Jonan: Yeah.

Rich: Like, their business was going through the roof because of the fact that they were selling some kind of remote service or some kind of service that was oriented very much to people who were staying at home. And those people, their business was skyrocketing. But if you had a physical retail location, [chuckles] forget it.

Jonan: I know. I actually dodged a bullet. I've always wanted to own a game store, kind of a side hustle. I had a couple of friends; actually, we were going to go and buy a game store. I mean, I was ready. I walked in the week that things started closing down, still kind of thinking, all right, we've had bird flus, and we've had this, and we'll get this thing under control. And I almost bought a game store right before.

Rich: Wow.

Jonan: That said game store would have immediately gone out of business. There are few businesses you can acquire right before humans can't sit next to each other that would be a worse choice than a game store.

Rich: Yeah, absolutely.

Jonan: I got lucky, but maybe someday that dream will come around for me. So, in the next couple of years, if you were to make a guess at where things are headed for the industry or some segment of the industry, really...My goal here, my priority, is to be able to have you back on in a year and be like, "Rich, you were so wrong. Can you believe what you said?"

Rich: Oh my gosh.

Jonan: I'll play the tape back over and over again just like --

Rich: So I listened to your episode with Wesley, and I know that you did this to him.

Jonan: [laughs] It is my favorite question.

Rich: I really thought you weren't going to do it.

Jonan: I have to do it every time.

Rich: Two episodes in a row. I think that to me, probably the thing that's going on that I think is the most interesting is this idea of using the Kubernetes control plane for other things. And so the Red Hat folks, I think, are the ones it K9C [laughs] I can't...

Jonan: K9CR917S

Rich: I can't remember all the letters anymore. But there's a project that's literally like a Kubernetes API that doesn't know about things like Pods. And I've heard Kelsey Hightower talk about this a lot, about this idea that we're standardizing on this idea of the Kubernetes control plane, or a lot of people are. And so it makes sense to extend that and use it for other things. And that's probably the thing that I'm expecting will become pretty real in the next few years.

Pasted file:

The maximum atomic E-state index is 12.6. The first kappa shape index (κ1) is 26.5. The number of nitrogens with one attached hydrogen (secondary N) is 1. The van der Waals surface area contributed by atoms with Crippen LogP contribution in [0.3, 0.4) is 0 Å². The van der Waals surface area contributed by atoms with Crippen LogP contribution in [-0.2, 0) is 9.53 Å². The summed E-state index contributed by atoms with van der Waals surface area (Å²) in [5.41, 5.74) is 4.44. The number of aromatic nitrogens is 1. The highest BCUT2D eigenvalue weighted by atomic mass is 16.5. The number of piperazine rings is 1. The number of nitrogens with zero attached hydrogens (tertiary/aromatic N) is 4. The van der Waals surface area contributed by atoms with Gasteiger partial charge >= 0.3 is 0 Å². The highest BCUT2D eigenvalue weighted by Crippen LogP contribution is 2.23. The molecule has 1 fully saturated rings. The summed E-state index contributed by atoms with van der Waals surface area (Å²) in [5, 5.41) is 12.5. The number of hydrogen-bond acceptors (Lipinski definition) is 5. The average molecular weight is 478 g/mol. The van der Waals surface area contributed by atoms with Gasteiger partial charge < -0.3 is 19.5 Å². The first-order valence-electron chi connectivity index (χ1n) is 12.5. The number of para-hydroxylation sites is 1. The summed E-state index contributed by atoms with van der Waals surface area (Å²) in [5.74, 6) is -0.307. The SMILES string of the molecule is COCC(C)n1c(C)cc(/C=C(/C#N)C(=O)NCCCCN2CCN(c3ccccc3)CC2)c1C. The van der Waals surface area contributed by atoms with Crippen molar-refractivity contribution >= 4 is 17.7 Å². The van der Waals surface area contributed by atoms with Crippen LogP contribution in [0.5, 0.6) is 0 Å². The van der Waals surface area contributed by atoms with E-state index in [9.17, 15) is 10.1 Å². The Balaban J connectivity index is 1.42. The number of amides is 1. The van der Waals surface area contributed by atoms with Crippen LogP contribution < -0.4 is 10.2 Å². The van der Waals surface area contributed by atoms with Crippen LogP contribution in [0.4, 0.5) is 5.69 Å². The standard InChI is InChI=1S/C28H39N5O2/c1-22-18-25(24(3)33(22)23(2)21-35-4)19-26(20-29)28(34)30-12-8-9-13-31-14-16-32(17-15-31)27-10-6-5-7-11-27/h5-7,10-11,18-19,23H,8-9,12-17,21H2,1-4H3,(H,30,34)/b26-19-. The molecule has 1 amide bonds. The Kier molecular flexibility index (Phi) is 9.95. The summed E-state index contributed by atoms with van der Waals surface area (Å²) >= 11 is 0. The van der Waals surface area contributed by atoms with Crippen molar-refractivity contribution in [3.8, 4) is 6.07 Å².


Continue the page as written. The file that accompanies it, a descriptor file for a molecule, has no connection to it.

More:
Jonan: Yeah. If you're out there looking for something to hitch your career to, I think Kubernetes would be a good choice if you're just starting out in tech. [laughs] This Kubernetes thing is not slowing down, as it turns out.

Rich: Speaking as someone who just got a job at a Kubernetes vendor a couple of months ago, I'm going to agree with you. It's a fascinating project and for a lot of reasons. I first heard about it back in 2015. I think it was when Kelsey Hightower did a talk at a little local conference here at Portland that nobody knew about unless you were in the right circle of people. The thing that struck me right away was the idea that it was encoding a lot of the things that we were already doing. So in the shop that I was working in at the time, we had health checks, the equivalent of the Kubernetes liveliness and readiness probes. But we had to build that ourselves. Somebody looked at the API for our Cisco switch and had to figure out how to use it to determine when things were up and down and work that into the control mechanism we had for our internal platform. And so that was a lot of work. And every time somebody new showed, we hired a guy who was great, but he loved Erlang. And he wrote a service in Erlang, and all the other services were in Java. And they just pulled in the library that had the health check logic in it. But he had to do it again from scratch. And, of course, they didn't have a spec because it was an Ops thing. It wasn't a real customer-facing application. And so, it was like reinventing the wheel. And now, these things are built into the platform. They are known quantities. There's no arguing about how they should work. There's no negotiation or building consensus about how a health check should work, right?

Jonan: Right.

Rich: It's just there in the platform, and you get it for free. And there's a lot of things like that, the scheduling and all of that. So that's the thing that I find the most interesting about it. I do have to say, though, I'm not a person who's dogmatic about tools.

Jonan: I definitely am. I'm all in.

Rich: Are you?